“A dream you dream alone is only a dream. A dream you dream together is reality.” – Yoko Ono (via John Lennon), 1980
“It will be very hard for people to watch or consume something that has not, in some sense, been tailored for them” –Eric Schmidt, 2010
“I’m sure that everyone out listenin’ agree, that everything you see ain’t really how it be.” –Yasiin Bey (Mos Def), 1998
“It is what you read when you don’t have to that determines what you will be when you can’t help it.” –Charles Francis Potter, 1927
When I was in my early 20s and fresh outta undergrad, I just knew I knew everything. Then, someone hipped me to the notion that there were a handful of secret societies controlling everything we experienced. These secret societies worked in tandem with governments and international agencies all over the world to create a veneer of “reality” that served to pacify, manipulate, extort–if not outright kill–the masses. September 11th, 2001 was then the most recent example, and there was no shortage of slick-graphic-production videos with a host of facts, figures, and experts who pointed out all of the holes in the 9/11 Commission’s version of events.
For the next five years, I ingested every conspiracy I could find. In many ways, my mainstream education had made it inevitable.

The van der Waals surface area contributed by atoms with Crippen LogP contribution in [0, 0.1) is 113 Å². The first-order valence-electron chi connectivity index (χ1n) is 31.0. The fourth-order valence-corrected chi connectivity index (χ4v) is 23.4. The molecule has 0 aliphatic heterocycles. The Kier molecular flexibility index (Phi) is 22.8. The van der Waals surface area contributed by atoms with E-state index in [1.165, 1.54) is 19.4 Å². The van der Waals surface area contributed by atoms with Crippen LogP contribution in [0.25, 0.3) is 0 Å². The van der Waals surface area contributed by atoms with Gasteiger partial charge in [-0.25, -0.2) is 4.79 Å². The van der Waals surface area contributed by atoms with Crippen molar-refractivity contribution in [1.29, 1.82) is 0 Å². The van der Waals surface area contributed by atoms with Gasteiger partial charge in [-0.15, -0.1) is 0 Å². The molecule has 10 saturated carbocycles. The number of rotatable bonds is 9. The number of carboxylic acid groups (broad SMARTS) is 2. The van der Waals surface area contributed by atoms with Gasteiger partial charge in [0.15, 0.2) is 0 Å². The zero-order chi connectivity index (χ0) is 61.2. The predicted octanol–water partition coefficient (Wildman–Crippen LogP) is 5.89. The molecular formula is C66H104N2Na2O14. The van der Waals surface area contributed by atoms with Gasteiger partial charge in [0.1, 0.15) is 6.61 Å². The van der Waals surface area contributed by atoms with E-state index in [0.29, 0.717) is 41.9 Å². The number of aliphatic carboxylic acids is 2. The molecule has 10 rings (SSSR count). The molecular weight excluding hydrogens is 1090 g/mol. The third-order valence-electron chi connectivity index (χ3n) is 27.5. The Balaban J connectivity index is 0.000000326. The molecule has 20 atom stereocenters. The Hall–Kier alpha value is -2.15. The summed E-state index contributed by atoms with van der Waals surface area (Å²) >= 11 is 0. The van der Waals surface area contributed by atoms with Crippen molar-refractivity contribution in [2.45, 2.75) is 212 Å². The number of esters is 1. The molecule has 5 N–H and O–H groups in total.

I’d spent my K-12 years learning that Columbus discovered America, Thanksgiving was just that, Lincoln freed the slaves, and MLK and Rosa Parks were the only notable negros in existence. I’d learned that America was a meritocracy and if you weren’t wealthy, it was your own damn fault. In sum, I learned that education itself was irrelevant to my lived experience–thus, pointless.
You can imagine the validation of my identity experienced taking my first African American Studies course. Imagine the cranial expansion I underwent reading US history through the lens of Howard Zinn. For the first time, I began to understand that vantage point is everything.
I spent so much of my early education feeling lied to about…everything that I was ripe for all the surprises. I spoke of The Matrix like it was a documentary–directed by Werner Herzog.
Twenty years later, I’m still as interested in a good conspiracy theory as any red-blooded American, but I’ve fallen back on some basic principles of research: checking the sources and resources for possible agendas, identifying my biases up front, and actively seeking opposing views. I’d argue that these are good principles both of research and media literacy in general.
But these days especially, I have to take my heart into consideration along with my mind. In 2020, there’s TOO much information about this virus, its origins, trajectory, mortality rate, fluctuation, political responses, etc. Not only that, but information now, more than ever, is tailored to what I already want to hear, based on any number of factors. When Spotify does it, that’s just good customer service, but when it’s Google, it’s only a hair’s breath from “madeupmonkeyshit.gov.”
Accordingly, the single most important question in relation to engaging the media during this time is: How do I want to feel?